The War on Free Speech

July 2, 2021
"For the people to rule wisely, they must be free to think and speak without fear of reprisal.....and we must have these rights, even if they are misused by a minority.” James Madison

In 1964, Mario Savio called for a protest against university restrictions on free-speech rights at Berkeley and the remainder to the University of California system. Savio’s call to action was “personal is political.” The FSM believed that all points of view, no matter how controversial,  must be heard, and it was up to the listener to make their individual decision. But under no circumstances should their right to speak be abridged. This was the birth of the Free Speech Movement. (FSM)

Fast forward February 2017. Berkeley students deny First Amendment rights when they engaged in a violent protest to stop Milo Yiannopoulos from delivering a speech on campus. The protest engaged in violence. Stones and fireworks were hurled at police, windows were shattered, many were injured. It is interesting that this violent protest against free speech would be waged at the birthplace of the Free Speech Movement. (FSM)

The University of California Berkeley is not the only college or university allowing these unconstitutional actions by on campus organizations. In most cases it is an action taken by college administrators as a “quick fix” to address campus tensions. Unfortunately, social change only comes when we take the time to analyze the underlying causes of the discontent not by restricting or purifying the issues, and, certainly not by creating safe spaces. A safe space is a designated place on campus where people are not subject to the biases, discrimination, and criticism of the outside world. Really?

What is going on in this country? Cancel Culture? Critical Race Theory? Trigger Warnings? Let’s start with Trigger Warnings. Think about applying a rating system to college classes similar to the motion picture industry. Warn the students that the content of the class might be G, generally no offensive material to be discussed, or it could be EP, emotionally provocative and course content will cover highly controversial topics  some may find upsetting. The problem with this approach is that many colleges and universities expect these students to act like mature critical thinking adults but treat them as though they are immature children.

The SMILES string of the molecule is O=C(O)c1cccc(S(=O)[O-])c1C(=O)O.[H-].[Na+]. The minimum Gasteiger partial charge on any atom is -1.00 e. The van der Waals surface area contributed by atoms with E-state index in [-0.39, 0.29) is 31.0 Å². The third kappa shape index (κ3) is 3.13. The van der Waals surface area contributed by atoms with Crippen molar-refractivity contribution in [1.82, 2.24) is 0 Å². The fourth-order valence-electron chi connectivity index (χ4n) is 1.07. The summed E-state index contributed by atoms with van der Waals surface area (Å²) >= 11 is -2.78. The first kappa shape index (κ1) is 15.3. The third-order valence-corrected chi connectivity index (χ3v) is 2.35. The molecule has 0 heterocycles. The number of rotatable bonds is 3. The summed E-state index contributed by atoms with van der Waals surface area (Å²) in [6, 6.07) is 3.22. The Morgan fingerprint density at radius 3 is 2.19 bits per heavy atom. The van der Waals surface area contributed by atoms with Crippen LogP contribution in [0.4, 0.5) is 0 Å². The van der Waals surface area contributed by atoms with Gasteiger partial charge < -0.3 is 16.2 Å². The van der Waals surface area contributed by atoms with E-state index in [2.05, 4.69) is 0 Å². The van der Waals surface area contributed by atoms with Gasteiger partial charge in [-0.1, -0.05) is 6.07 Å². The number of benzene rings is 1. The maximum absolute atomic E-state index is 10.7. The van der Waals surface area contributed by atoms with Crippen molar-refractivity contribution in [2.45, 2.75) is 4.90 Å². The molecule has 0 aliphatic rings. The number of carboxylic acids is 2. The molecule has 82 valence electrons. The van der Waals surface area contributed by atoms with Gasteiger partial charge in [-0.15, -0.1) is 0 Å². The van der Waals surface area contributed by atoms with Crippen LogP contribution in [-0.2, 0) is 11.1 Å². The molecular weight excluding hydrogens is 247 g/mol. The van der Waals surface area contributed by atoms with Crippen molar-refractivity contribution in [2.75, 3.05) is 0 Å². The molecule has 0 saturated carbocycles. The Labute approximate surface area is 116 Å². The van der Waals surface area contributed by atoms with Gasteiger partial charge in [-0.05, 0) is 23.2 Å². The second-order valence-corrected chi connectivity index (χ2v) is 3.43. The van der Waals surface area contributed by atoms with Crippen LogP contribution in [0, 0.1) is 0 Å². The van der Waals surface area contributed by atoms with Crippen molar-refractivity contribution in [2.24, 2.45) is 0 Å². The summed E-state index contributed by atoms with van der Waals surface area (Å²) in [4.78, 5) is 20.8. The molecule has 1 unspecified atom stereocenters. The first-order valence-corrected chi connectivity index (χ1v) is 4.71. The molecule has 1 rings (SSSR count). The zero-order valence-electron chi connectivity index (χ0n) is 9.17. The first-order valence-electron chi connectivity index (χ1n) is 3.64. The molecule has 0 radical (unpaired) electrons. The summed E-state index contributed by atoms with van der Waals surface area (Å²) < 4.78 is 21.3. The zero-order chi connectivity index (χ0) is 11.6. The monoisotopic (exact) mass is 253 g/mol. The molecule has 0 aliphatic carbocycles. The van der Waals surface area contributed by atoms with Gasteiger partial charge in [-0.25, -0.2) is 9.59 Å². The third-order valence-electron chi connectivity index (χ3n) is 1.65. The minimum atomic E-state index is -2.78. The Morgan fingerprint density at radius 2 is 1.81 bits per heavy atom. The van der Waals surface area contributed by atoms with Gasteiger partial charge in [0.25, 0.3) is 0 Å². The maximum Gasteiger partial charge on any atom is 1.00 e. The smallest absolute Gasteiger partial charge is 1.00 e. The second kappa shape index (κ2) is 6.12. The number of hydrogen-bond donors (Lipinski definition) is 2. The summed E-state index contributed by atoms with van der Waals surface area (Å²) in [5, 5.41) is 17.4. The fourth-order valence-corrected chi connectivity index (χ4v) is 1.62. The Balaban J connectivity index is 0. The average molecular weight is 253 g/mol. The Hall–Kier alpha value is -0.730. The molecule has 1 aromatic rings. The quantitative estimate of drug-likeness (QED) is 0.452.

Critical Race Theory. According to a variety of  internet resources a consultant was brought into the U.S. Department of the Treasury to tell staff that virtually all white  people contribute to racism, and they must take up the responsibility to make converts of everyone in the federal government to the ideology of antiracism. In similar training at Sandia National laboratories (nuclear weapons research) senior level white executives were told that their “white male culture was analogous to the KKK.” (Imprimis) Coca-Cola employees were urged to be "less white" as part of the company's diversity training. This is the governments new definition of “anti-racism.” Deja Vue, a brave new world?

In their book The Coddling of the American Mind, Greg Lukianoff and Jonathan Haidt, explore the change that has precipitated this new approach. Colleges and university professors and administrators have developed a belief that young people are inherently fragile and must be protected from the harmful impacts of speech on issues that conflict with their own.

Lukianoff and Haidt argue  “three Great Untruths, or bad ideas have gained a strong foothold among young people, especially those on college campuses.

  • You must strive to avoid bad experiences at all costs.
  • You must always trust your emotions over reason.
  • The world is a black-and-white battle between good people and bad people; there is no middle ground.”

This attitude has a negative impact on academic freedom. It clearly undermines the democratic process. It certainly will have a negative impact on the social and emotional development of students. As a university instructor, I believe that the most important thing I can do for students is to make them uncomfortable. I am convinced the only way a student will learn something meaningful is when I, as their instructor, can make them feel powerful enough to take risks, and question the status quo.

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